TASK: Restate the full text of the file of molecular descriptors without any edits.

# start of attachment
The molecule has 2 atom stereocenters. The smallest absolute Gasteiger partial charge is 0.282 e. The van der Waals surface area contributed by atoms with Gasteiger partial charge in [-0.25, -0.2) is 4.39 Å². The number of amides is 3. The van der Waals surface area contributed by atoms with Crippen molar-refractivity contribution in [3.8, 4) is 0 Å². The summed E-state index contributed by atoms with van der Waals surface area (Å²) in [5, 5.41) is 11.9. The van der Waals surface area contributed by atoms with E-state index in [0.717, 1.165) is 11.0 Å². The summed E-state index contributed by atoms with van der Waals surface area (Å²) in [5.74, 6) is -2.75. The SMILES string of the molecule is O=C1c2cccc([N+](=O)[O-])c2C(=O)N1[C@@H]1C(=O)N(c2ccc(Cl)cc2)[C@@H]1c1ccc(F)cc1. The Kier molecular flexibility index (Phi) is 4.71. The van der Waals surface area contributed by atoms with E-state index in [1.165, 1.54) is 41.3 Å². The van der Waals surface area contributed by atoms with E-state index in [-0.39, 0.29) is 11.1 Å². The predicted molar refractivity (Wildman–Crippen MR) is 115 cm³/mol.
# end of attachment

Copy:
The molecule has 2 atom stereocenters. The smallest absolute Gasteiger partial charge is 0.282 e. The van der Waals surface area contributed by atoms with Gasteiger partial charge in [-0.25, -0.2) is 4.39 Å². The number of amides is 3. The van der Waals surface area contributed by atoms with Crippen molar-refractivity contribution in [3.8, 4) is 0 Å². The summed E-state index contributed by atoms with van der Waals surface area (Å²) in [5, 5.41) is 11.9. The van der Waals surface area contributed by atoms with E-state index in [0.717, 1.165) is 11.0 Å². The summed E-state index contributed by atoms with van der Waals surface area (Å²) in [5.74, 6) is -2.75. The SMILES string of the molecule is O=C1c2cccc([N+](=O)[O-])c2C(=O)N1[C@@H]1C(=O)N(c2ccc(Cl)cc2)[C@@H]1c1ccc(F)cc1. The Kier molecular flexibility index (Phi) is 4.71. The van der Waals surface area contributed by atoms with E-state index in [1.165, 1.54) is 41.3 Å². The van der Waals surface area contributed by atoms with E-state index in [-0.39, 0.29) is 11.1 Å². The predicted molar refractivity (Wildman–Crippen MR) is 115 cm³/mol.